Probably the most obvious ways that I have grown as a person are in my Spanish language abilities. When I first arrived in Chile, I was overwhelmed when spoken to in Spanish. I could not understand half of the words said to me and with the infinite number of Chileanismos that exist it was even harder to comprehend what was going on around me. I am now able to communicate the vast majority of the thoughts that I have (although not always successfully) and I am more comfortable with the idea that I might fail to communicate what it is I am trying to get across. When I arrived, I often refrained from engaging in more challenging conversation topics because I might not be able to express myself adequately. Now, the majority of my conversations are political, deeply personal, or full of words that I don’t understand but it doesn’t matter because I am willing to ask instead of just pretend like I know what’s going on.

And lastly, nothing helps improve your flexibility like vague directions and non-existent guidance. While the majority of the time I have been in Chile I have felt babied by my study abroad program, there was the occasional moment when we were given a task with minimal explanation of what we were doing or how we were to accomplish it. The most extreme of these situations was the Estudio de Pueblos. Essentially, my program drove me and some fellow students to the bus station in Temuco and set us loose to go to a town we had been assigned to learn about over two days. After two days, we were to take a bus back to Temuco where we would take another bus back to Makewe. There wasn’t much in the way of tips, guidance, or preparation. We were told about a day and a half beforehand what this project was and what it entailed. This starkly contrasted what I had come to expect from SIT after a month and a half of closely planned programs. This was, however, a little more of what I had been wanting from studying abroad. We got another opportunity to be completely in control of our schedules during this past month of ISP research.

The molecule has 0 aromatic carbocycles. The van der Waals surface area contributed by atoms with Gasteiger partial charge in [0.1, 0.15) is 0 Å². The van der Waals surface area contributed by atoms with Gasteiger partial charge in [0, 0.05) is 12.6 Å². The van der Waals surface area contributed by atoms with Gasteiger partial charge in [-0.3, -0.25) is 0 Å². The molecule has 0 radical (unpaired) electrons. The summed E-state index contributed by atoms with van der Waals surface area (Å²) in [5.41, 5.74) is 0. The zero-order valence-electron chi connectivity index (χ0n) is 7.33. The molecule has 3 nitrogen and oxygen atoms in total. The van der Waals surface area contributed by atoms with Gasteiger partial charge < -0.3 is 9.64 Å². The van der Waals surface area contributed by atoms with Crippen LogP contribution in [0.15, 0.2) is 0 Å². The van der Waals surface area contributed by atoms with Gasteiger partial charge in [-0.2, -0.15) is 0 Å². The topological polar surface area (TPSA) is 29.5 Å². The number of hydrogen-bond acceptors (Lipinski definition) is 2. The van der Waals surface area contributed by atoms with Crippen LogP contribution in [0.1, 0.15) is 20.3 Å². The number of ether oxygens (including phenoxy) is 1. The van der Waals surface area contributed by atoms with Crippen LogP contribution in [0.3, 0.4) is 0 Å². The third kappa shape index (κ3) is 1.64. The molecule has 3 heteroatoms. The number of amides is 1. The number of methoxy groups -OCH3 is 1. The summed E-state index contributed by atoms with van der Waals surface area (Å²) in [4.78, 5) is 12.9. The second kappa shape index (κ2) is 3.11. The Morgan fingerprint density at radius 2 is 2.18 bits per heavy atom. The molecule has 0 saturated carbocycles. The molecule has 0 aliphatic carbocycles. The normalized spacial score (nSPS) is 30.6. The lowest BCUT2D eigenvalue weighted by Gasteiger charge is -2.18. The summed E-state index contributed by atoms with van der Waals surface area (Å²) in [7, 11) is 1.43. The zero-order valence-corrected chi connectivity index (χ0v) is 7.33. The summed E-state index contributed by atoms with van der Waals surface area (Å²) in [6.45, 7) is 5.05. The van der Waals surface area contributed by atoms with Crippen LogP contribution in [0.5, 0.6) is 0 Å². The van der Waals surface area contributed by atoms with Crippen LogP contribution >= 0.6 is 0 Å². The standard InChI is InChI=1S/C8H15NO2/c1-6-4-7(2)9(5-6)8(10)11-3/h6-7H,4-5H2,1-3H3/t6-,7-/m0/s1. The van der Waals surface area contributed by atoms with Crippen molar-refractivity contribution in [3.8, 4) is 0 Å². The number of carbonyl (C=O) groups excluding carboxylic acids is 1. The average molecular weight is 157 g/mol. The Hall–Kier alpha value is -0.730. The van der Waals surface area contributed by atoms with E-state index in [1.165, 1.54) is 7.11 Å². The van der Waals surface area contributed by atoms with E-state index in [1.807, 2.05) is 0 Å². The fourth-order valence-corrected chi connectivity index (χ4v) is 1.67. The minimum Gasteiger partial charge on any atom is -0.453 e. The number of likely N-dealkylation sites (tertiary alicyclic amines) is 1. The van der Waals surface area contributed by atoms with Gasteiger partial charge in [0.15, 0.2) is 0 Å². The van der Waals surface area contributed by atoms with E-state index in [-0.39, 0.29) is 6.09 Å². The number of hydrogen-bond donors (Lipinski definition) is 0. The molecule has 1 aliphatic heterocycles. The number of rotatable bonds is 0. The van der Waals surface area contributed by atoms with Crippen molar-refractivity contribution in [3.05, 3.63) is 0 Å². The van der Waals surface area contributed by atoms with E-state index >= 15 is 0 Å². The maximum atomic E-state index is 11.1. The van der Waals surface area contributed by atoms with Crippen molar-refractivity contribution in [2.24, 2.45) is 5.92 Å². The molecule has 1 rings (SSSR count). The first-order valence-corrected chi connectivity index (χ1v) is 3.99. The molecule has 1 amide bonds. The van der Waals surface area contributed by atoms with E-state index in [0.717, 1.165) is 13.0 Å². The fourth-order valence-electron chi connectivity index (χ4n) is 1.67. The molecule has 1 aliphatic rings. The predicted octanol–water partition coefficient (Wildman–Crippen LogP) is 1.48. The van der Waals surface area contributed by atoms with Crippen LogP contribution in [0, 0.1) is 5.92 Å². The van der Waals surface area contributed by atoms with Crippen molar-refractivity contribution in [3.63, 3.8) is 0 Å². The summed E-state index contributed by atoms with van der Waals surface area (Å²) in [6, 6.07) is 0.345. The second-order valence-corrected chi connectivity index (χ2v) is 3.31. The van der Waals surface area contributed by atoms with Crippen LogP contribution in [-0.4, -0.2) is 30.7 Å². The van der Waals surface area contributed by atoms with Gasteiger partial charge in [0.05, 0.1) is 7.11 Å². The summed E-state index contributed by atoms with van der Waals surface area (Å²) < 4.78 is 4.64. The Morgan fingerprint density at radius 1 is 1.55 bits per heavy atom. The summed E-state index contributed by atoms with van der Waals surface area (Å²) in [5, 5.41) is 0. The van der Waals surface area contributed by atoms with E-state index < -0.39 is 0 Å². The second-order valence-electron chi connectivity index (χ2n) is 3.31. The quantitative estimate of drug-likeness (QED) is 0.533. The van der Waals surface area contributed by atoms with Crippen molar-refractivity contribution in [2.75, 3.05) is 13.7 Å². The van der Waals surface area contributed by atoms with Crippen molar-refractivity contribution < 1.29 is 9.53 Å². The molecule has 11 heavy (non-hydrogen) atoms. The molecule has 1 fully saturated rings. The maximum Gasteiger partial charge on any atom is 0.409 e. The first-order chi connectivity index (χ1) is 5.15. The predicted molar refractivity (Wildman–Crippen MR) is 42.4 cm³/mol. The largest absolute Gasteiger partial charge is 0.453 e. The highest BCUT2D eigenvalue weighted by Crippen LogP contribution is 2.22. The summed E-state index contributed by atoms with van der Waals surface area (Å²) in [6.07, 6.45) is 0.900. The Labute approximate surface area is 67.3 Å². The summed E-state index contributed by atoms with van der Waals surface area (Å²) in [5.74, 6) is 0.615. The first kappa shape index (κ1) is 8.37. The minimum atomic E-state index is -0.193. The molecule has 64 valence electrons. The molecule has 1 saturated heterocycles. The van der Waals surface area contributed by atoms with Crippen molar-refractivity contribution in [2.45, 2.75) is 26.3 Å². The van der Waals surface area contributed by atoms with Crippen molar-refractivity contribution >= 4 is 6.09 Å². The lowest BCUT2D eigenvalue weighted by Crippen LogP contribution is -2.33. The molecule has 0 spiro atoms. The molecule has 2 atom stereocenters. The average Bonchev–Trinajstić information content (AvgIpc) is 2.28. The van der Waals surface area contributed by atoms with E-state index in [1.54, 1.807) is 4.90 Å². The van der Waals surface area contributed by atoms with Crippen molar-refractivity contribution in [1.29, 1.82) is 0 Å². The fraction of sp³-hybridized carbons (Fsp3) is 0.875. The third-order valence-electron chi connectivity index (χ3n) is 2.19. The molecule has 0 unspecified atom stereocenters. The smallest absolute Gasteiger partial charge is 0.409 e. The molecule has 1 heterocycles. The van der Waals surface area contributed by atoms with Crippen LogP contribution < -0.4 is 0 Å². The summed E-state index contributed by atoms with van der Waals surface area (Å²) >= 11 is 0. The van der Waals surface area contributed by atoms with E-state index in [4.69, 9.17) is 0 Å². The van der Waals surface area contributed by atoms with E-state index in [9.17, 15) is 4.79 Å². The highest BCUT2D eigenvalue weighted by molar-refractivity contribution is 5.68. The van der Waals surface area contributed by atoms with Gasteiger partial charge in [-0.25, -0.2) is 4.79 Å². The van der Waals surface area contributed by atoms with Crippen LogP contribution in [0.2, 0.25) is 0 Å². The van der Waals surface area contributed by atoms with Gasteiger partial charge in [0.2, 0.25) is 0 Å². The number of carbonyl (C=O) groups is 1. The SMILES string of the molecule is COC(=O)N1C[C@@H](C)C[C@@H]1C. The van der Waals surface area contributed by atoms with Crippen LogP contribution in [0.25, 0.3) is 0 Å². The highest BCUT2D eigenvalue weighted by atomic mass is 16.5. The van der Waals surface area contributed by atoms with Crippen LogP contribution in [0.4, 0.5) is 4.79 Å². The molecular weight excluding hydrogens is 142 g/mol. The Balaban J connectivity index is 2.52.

Overall, I have grown as a person but mostly I have grown to understand myself more. I have learned what I do not fully comprehend and I have realized that sometimes I need to dig a little deeper than the first answer given.

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Filed under Brooke in Chile, south america